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Local poet Jim Churchill-Dicks will read from his most recent collection of poems on Feb. 19

HOLLY SCHOLZ/CENTRAL OREGONIAN
 - Prineville poet Jim Churchill-Dicks will read poems from his "Wine-Dark Mother and the Trapper's Son" book Monday evening, Feb. 19 at the Volcanic Theatre Pub in Bend.

It was a difficult poetry book for him to write.

And now, he will publicly read those poems aloud.

"It's very, very personal," Jim Churchill-Dicks says of his book of poetry, "Wine-Dark Mother and the Trapper's Son," which was published in June 2016. "It's a book about passage, a complicated relationship, growing up, coming to grips with it, trying to find a mercy and a forgiveness that doesn't feel surface or trite but feels genuine from the roots on up."

He will join three Bend authors at a book reading and signing event Monday, Feb. 19 beginning at 7 p.m. at the Volcanic Theatre Pub, 70 SW Century Drive, in Bend.

"There will be four different readers, four very different literary tastes," Churchill-Dicks says of the event. "They're not just good writers, they're really good readers. There's a lot of entertainment value in it."

During the Book Launch and Celebration Monday evening, poet John Martin will read from his first published full-length poetry collection, "Hold This." It won the Louis Award from Concrete Wolf Press.

Suzanne Burns writes both poetry and prose. She recently released her second short story collection, "The Veneration of Monsters," which was named one of the best books of 2017 by Kirkus Reviews. She also released "Boys," her new full-length poetry collection.

Jamie Houghton is a poet, musician and teaching artist. Her poetry is featured online in various journals, and her chapbook, "Burn Site in Bloom," was released in 2017.

Churchill-Dicks holds a Master of Fine Arts Degree in prose and poetry from Goddard College. He came to Crook County in 2001 from the Willamette Valley when he took a job at Mt. Bachelor Academy as an English teacher. Since 2007, he has taught language arts at Crook County High School.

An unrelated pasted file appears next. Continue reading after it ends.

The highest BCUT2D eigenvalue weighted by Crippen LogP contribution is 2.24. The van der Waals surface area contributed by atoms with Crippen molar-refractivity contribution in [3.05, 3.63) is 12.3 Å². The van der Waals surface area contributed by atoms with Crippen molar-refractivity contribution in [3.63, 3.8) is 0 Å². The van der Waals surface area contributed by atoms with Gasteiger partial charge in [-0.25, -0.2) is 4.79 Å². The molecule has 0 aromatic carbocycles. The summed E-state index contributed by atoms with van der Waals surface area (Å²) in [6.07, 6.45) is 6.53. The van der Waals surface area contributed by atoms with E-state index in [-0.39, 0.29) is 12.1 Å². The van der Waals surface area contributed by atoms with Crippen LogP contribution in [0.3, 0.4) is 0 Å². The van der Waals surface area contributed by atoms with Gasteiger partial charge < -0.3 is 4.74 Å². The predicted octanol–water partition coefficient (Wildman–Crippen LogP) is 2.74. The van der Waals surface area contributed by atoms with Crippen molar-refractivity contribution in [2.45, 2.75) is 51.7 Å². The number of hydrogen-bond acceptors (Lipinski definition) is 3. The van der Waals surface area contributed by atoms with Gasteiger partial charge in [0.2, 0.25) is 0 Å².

He is the founding editor of the Torches n' Pitchforks online literary journal, featuring the writings of local students. His individual works have been featured in The Good Men Project, The Other Journal, Press 1, Vain Magazine, Fire Magazine and others.

Churchill-Dicks will read from his only published work, "Wine-Dark Mother and the Trapper's Son," a 67-page collection of poems by Musehick Publications.

"It's basically a chronicle of a complicated family history that moves between trying to find mercy for the beautiful and complicated people in my family and also to stay out of harm's way in some ways," he said of the poetry.

Writing about his experiences was a necessary journey to take.

"There was a real sense of closure at the end. It felt like it was super important for me to write and to have outside of my body as opposed to inside," he said. "This is about coming to terms with how complicated we are as people. All of our families are complicated. We all have beautiful, complicated people in our lives."

His mother, he explained, is the "wine-dark mother."

"Wine-dark being part of the old Greek stories, especially in 'The Odyssey' when they use the term the wine-dark sea. The sea looks beautiful because of the sunset — there's beauty in it, but it's also dark because so much blood has been spilled," he said. "That reminded me a lot of my mom."

His now estranged father is the trapper's son.

"For a while, I thought I was the trapper's son and he was the trapper, but actually, my father was the trapper's son," he explained. "Seeing my father as the trapper's son created a great upwelling of compassion for him inside of me, which led to the more merciful final sequence of closure poems at the end."

Churchill-Dicks has also written a poetry chapbook titled "The Language of Birds," which is nearly ready to publish, and a spoken word audio project titled "The Rodeo Clown's Lament," which he hopes to have completed by the end of 2018.

He says if "Wine-Dark Mother and the Trapper's Son" was the past, "The Language of Birds" is very much the present.

"'The Rodeo Clown's Lament,' I would say, is a result of me living here in Prineville since 2001, and although I've been very welcomed by everybody, I'm kind of the resident weirdo," he laughs. "I'm in love with this town. I'm in love with our people, and it's an interesting familial, which, because it's familial, it's a complicated love, but it's a love nonetheless."

He hopes the locals will join him when he and other poets read from their works next Monday evening.

"The Volcanic Theatre Pub is an amazing venue. It's a blast," he said, adding that they often host musicians and poets. "It's an all-ages place and a great deal of fun."

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